Today represents a monumental, albeit posthumous, victory for Steve Thoburn. Steve Thoburn was a grocer in England who was killed by the stupidity of the European Union’s fascist ideals, and disregard for human freedoms. Mr. Thoburn was arrested in 2000 for the horrendous crime of selling bananas by the pound, instead of by the kilogram. On hearing in 2004 that the appeal of his conviction was rejected, Mr. Thoburn died of a heart attack at the age of 39. Today, however, the EU has decided in their “infinite wisdom” that perhaps people using other systems of measure isn’t equivalent to murder or rape, and has decided to allow the British and Irish to keep imperial measures.
Finally Mr. Thoburn, and the many other “metric martyrs” like him are no longer criminals just because they decided to walk a mile in someone else’s shoes, used an ounce of sense, or had a pint of beer. One wonders what rights the EU will crack down on now that they have allowed this minor freedom. Surely some aspect of life needs to be further restricted so that Europeans don’t get too free. Heaven forbid they be allowed to make their own choices!
Unfortunately there are some casualties on the side of the imperial measure. It will still be illegal, for example, to use acres as a measurement of land. But of course, what is personal choice along side wrong headed European stupidity? I mean, it isn’t as if we should let people choose what measures they use, is it? Think of the children! If your children grow up eating apples by a measurement their parents choose, instead of the state mandated kilogram, they may actually begin thinking personal freedoms, choice, and liberty are important. We certainly can’t have that!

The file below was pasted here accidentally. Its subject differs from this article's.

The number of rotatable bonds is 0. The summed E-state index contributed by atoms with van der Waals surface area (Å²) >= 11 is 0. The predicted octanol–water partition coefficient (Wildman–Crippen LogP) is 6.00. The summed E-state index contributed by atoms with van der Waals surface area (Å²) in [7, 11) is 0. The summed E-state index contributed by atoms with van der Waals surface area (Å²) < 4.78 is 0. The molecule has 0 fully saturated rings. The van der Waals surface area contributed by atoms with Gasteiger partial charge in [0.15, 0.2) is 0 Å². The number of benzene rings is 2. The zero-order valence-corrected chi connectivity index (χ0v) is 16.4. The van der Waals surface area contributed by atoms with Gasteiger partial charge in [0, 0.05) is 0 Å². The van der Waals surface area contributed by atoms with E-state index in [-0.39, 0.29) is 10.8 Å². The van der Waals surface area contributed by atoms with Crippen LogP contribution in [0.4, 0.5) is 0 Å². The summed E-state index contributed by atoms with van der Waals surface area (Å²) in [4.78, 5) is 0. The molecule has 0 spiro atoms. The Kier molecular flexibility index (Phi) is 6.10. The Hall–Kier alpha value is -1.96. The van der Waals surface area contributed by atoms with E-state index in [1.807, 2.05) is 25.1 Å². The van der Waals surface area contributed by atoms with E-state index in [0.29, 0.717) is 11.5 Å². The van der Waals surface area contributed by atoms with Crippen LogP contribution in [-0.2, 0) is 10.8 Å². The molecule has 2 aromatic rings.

All joking aside, this issue demonstrates a fundamental problem with the European mindset, one that is dooming them to irrelevancy, or worse yet, extinction. Why should the government even attempt to enforce a certain set of measures on private businesses? Shouldn’t the market select the best measure? If Paul’s English Grocer is selling his goods in an obscure measure that no one understands, while Snooty French Boutique is selling them in a more commonly used metric, I would bet Snooty’s would get more business, all things held constant. People will work in measurement system of their choosing. There is no need to force it to be one system or another.
But then again, this is the unfortunate difference between Europe and the real world. In the real world personal freedom, liberty and human dignity are valued. In Europe the class system, nanny states, and collective stupidity reign supreme.